Many long-time RVers have felt the pinch of higher campground fees and problems even finding places to camp. But that isn’t the only problem we have had. Gas prices are also on the rise. When you get terrible gas mileage, this can have a huge impact on affordability or RVing.
According to AAA, gas prices are the highest they have been in seven years. So if you think your gas bill is going up, you’re right! We’ve even put together a list of up-to-the-day gas price averages for all 50 states.
You can use this information to plan your trip around where gas is more or less expensive. Be sure to check back before your next trip to see if prices have changed.
While you might not be able to change the RV gas prices, there are some strategies you can use to make your trip to the pump less painful.
Gas Mileage Varies Depending on Your Rig
After campground costs, the next biggest cost of RVing is gas. RV gas mileage sucks. That’s really all there is to it. Here’s what you can expect for gas mileage based on the type of rig you drive or pull.
Class A RV Gas Mileage
Our Class A motorhome gets between 6-8 miles per gallon while towing our enclosed trailer/jeep. Ouch.
This means if gas costs $3.00 a gallon, we pay around $40-50 for every 100 miles we travel. And as we all know, gas prices can increase dramatically making the cost of gas for your RV even more expensive.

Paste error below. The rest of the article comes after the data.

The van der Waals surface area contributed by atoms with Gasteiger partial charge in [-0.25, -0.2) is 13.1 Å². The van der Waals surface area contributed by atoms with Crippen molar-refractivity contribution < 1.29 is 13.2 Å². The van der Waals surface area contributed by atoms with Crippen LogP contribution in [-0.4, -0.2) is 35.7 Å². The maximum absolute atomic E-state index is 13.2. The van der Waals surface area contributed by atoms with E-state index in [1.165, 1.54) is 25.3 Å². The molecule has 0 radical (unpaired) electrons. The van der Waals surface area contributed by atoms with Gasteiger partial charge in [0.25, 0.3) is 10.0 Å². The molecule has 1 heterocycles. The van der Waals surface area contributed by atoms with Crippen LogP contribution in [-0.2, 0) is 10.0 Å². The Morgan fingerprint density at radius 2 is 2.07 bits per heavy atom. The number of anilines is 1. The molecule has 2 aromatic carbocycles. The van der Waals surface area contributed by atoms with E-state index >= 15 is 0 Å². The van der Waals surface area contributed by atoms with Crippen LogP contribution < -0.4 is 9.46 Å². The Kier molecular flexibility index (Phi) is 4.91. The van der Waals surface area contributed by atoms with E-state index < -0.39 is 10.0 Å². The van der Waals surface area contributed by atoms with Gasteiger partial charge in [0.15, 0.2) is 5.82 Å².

Class B RV Gas Mileage
If you want to save money on gas, a Class B is the best choice for a motorhome. Typically, Class Bs get between 18-25 miles per gallon. This makes for lower RV gas prices overall.
Class C RV Gas Mileage
For motorhomes, Class C RVs come in second place. They get between 8-15 miles per gallon on average.
Travel Trailer and Fifth Wheel Gas Mileage
Obviously, you don’t actually drive a travel trailer or fifth wheel. That means they don’t have a gas mileage of their own. They can impact your tow vehicle’s gas mileage though.
The smaller and lighter trailers will have less of a negative impact on gas mileage than a huge 45-foot fifth wheel. If gas mileage is important to you, a smaller rig is better.
How To Reduce Gas Costs When RVing
Over the last 2 years as a full-timer, I have learned a few tips for reducing gas costs. Here are my best tips.
Travel More Slowly
One way Joel and I save money on gas is by slow traveling. I already mentioned we tend to stay most places for at least a month to get the best price on campgrounds. Slow traveling also helps reduce gas costs as well.
Our gas bill is usually $700-800 for one month and then $100 or less for the next month or two as we stay put. In 2020 our average gas bill was $351 a month. This number includes the cost of me commuting nearly an hour to work for the first 4 months of the year. (In the jeep, not in the motorhome).
We also drove back and forth between the West Coast and the Midwest 3 times in 2020 which increased our overall costs. We weren’t planning to go back and forth so much, but then, was 2020 anything but unexpected?
Travel During Non-Peak Times
Another way to reduce gas costs is by planning your vacations for non-peak times. Everyone loves to travel around the holidays. After all, that is usually when most people get time off work to be able to take longer trips. However, the gas companies know everyone is traveling, so they increase their prices.
If you can take time off work not around the holidays, you’ll have a lower gas bill.
How to Estimate Your RV Trip Gas Costs
Here is an awesome calculator to estimate your road trip costs. Gas buddy considers your city and highway MPG and actual gas prices along your chosen route. It is pretty cool!
- What have gas prices been like near you? Have you been feeling the sting of rising prices?
- Why are gas prices rising? Is it politics, the pandemic, or the popularity of road-tripping this summer?
- What strategies or tips do you use to keep gas costs down?